Diversity and circulation of Jingmen tick virus in ticks and mammals

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Guo, Jing Jing
Lin, Xian Dan
Chen, Yan Mei
Hao, Zong Yu
Wang, Zhao Xiao
Yu, Zhu Mei
Lu, Miao
Li, Kun
Qin, Xin Cheng
Wang, Wen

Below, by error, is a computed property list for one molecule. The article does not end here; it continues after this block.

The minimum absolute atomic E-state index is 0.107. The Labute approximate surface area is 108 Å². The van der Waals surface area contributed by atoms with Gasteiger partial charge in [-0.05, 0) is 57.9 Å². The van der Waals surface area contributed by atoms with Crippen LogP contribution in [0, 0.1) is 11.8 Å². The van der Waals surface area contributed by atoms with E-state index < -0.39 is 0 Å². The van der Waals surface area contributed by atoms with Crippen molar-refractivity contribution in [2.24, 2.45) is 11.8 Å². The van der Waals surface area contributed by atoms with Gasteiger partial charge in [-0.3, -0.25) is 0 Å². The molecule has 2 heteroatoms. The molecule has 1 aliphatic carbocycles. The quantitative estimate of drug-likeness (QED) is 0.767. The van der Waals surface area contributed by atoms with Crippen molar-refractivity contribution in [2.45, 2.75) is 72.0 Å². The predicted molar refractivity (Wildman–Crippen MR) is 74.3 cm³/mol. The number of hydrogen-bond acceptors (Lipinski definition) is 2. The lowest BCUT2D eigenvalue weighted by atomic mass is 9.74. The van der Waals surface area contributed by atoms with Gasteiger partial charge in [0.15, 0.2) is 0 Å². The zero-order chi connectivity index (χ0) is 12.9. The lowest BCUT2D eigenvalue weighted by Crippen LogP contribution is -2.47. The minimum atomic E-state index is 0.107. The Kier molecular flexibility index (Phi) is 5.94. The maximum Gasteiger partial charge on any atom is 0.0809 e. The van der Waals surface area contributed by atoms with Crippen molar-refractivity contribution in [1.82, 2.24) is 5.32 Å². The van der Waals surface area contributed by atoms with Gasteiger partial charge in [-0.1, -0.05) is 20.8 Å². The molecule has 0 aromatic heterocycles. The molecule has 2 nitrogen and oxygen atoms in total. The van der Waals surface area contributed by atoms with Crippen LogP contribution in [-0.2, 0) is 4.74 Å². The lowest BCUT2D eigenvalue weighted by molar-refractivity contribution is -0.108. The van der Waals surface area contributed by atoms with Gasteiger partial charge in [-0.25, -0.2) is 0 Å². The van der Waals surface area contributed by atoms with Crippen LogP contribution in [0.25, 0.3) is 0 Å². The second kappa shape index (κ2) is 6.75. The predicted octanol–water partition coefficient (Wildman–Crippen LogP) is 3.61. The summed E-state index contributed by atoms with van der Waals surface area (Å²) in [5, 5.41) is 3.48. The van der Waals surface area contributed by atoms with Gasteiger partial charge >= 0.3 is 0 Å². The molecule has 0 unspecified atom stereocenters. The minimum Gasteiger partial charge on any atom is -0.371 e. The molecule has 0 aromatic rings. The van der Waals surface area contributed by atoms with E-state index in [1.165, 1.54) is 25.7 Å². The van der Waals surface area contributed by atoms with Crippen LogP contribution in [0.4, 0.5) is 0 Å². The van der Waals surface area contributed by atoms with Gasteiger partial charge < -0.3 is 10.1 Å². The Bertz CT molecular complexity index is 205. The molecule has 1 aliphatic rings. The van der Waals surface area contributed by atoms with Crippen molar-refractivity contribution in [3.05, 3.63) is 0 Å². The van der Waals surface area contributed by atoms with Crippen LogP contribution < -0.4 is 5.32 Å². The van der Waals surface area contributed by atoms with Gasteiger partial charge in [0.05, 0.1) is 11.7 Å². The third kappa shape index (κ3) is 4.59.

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Abstract Since its initial identification in ticks in 2010, Jingmen tick virus (JMTV) has been described in cattle, rodents, and primates. To better understand the diversity, evolution, and transmission of JMTV, we sampled 215 ticks, 104 cattle bloods, 216 bats, and 119 rodents in Wenzhou city, Zhejiang Province, China as well as 240 bats from Guizhou and Henan Provinces. JMTV was identified in 107 ticks (from two species), 54 bats (eleven species), 8 rodents (three species), and 10 cattle, with prevalence levels of 49.8, 11.8, 6.7, and 9.6 per cent, respectively, suggesting that bats may be a natural reservoir of JMTV. Phylogenetic analyses revealed that all the newly identified JMTVs were closely related to each other and to previously described viruses. Additionally, all tick and mammalian JMTV sampled in Wenzhou shared a consistent genomic structure, suggesting that the virus can cocirculate between ticks and mammals without observable variation in genome organization. All JMTVs sampled globally could be divided into two phylogenetic groups, Mantel tests suggested that geographic isolation, rather than host species, may be the main driver of JMTV diversity. However, the exact geographical origin of JMTV was difficult to determine, suggesting that this virus has a complex evolutionary history.